When Robinson first applied for the job 11 years ago after she earned her associate degree, she didn't realize the position was part of the police department. She ended up getting the job, going to the police academy, and becoming an officer and a certified victim advocate. Since then, she's gone on to earn her bachelor's degree in social work along with master's degrees in both counseling and criminal justice. She says her coursework has helped her better understand the law and victims' needs.
"By law, victims have rights, but they can fall between the cracks," she said. "The advocate can free up a police officer to investigate a crime while the advocate can listen, console and inform them of services," Robinson says. "Advocates are here five days a week and on call 24/7."
Krista Cooper had been a paralegal in an attorney's office when she saw the victim advocate position advertised in North Myrtle Beach.
Krista Cooper, victim advocate with the North Myrtle Beach Department of Public Safety
Now a certified victim assistance specialist with the North Myrtle Beach Department of Public Safety, she helps victims from all sorts of crimes, from criminal sexual conduct to robbery to car break-ins. She also said advocates sometimes fill the roles of social workers or counselors in situations where there may not be a "victim," but a person who is in need of help.
"Many people come to the police for all kinds of issues that aren't always police matters, but we try to help our residents and visitors as best as we can," Cooper said.
"I enjoy when someone tells me how much I helped them or they tell me how important the work I do is," Cooper said. "I don't see it that way, since I am so used to what I do. But I try to imagine if I had no experience with the criminal justice system how hard it would be to know what was going on."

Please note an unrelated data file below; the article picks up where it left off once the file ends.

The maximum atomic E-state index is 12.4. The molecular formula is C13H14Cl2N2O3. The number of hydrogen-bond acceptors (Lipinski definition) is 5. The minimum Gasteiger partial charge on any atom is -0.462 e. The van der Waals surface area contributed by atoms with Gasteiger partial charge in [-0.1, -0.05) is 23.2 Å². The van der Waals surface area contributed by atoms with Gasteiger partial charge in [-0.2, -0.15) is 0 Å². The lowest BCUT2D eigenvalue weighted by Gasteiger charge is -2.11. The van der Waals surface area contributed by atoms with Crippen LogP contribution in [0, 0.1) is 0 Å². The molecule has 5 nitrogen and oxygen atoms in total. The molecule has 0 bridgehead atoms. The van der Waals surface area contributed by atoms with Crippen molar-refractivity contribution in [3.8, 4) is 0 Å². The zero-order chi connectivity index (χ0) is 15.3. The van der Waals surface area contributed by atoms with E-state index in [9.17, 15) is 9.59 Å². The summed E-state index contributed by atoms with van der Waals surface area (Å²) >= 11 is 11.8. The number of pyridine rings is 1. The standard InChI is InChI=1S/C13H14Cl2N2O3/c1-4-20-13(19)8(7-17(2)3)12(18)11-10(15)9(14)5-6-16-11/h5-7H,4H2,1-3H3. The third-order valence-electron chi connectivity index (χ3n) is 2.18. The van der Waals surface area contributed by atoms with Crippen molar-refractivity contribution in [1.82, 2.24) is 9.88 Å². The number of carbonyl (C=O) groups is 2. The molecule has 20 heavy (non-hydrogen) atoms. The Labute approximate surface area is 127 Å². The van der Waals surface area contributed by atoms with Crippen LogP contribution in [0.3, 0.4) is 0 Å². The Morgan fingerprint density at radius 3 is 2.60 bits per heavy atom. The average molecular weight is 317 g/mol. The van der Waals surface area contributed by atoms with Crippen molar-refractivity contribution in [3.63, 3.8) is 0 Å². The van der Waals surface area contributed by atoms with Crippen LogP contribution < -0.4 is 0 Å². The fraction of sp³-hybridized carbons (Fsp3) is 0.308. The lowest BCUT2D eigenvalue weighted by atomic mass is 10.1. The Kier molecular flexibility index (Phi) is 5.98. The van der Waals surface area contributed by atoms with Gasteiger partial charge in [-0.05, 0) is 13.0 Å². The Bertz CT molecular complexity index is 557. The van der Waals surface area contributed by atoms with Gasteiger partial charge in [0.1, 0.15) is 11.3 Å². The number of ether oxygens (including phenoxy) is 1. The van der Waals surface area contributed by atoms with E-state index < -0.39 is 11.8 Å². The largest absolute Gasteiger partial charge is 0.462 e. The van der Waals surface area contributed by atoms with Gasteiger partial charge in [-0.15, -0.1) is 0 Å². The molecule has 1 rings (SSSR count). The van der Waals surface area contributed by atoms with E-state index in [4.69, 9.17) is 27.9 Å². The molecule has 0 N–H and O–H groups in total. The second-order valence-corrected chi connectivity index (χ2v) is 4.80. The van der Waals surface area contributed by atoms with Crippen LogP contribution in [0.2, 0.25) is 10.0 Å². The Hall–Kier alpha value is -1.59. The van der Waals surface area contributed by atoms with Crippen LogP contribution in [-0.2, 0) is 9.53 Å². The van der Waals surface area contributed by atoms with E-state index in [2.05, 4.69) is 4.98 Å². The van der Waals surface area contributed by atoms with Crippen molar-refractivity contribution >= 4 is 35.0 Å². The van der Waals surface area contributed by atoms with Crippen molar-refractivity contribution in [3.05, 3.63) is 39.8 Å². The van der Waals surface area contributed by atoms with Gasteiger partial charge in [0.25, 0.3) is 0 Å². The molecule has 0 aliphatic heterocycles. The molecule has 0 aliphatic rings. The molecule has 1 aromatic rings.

She said while victim advocates may not always be able to resolve the situation in a way a victim would like, she always listens to their concerns, offers ideas and options, and tries to counsel them on the best next steps.
Cooper's biggest challenge right now is the lack of a domestic violence shelter in Horry County. "The shelter closed down several years ago. There are many grassroots efforts to get a shelter back open, but it is a huge undertaking," she said. "That is very hard to deal with when a woman needs a safe place away from domestic violence and has nowhere to go."
Cochran found her way to the Lexington victim advocate's office after serving as a patrol officer. She said she always felt the desire to go beyond the police calls.
"My heart would be invested in the people and their story. When the [victim advocate] position became available, it seemed I had no choice," she said. "I am happiest when I am making someone else's life a little better."
She said that can range from creating an escape from abuse to riding along with a patrol officer who is discouraged to crying with a sexual assault victim.
"The services provided to victims are not just for the victim but for the community that is impacted," she said. "I believe it comes down to one very essential ideal: How would you want to be treated if you were a victim of crime?"